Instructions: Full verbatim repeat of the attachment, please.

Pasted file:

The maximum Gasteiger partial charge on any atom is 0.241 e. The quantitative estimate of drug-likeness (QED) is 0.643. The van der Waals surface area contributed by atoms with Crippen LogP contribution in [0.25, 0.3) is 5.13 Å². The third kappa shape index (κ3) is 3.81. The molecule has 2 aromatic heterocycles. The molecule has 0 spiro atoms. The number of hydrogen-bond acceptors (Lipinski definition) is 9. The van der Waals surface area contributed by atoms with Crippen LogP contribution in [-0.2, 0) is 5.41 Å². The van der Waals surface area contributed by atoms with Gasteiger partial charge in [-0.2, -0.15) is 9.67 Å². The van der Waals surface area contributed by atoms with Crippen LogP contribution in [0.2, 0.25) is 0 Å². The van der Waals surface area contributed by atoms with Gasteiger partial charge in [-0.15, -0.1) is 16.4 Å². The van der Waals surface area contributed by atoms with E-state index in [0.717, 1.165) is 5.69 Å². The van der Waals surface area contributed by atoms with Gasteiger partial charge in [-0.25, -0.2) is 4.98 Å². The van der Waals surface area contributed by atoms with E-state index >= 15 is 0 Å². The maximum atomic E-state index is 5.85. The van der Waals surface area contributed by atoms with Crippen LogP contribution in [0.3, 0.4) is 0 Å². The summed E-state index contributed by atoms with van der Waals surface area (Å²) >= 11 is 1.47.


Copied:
The maximum Gasteiger partial charge on any atom is 0.241 e. The quantitative estimate of drug-likeness (QED) is 0.643. The van der Waals surface area contributed by atoms with Crippen LogP contribution in [0.25, 0.3) is 5.13 Å². The third kappa shape index (κ3) is 3.81. The molecule has 2 aromatic heterocycles. The molecule has 0 spiro atoms. The number of hydrogen-bond acceptors (Lipinski definition) is 9. The van der Waals surface area contributed by atoms with Crippen LogP contribution in [-0.2, 0) is 5.41 Å². The van der Waals surface area contributed by atoms with Gasteiger partial charge in [-0.2, -0.15) is 9.67 Å². The van der Waals surface area contributed by atoms with Crippen LogP contribution in [0.2, 0.25) is 0 Å². The van der Waals surface area contributed by atoms with Gasteiger partial charge in [-0.15, -0.1) is 16.4 Å². The van der Waals surface area contributed by atoms with E-state index in [0.717, 1.165) is 5.69 Å². The van der Waals surface area contributed by atoms with Gasteiger partial charge in [-0.25, -0.2) is 4.98 Å². The van der Waals surface area contributed by atoms with E-state index >= 15 is 0 Å². The maximum atomic E-state index is 5.85. The van der Waals surface area contributed by atoms with Crippen LogP contribution in [0.3, 0.4) is 0 Å². The summed E-state index contributed by atoms with van der Waals surface area (Å²) >= 11 is 1.47.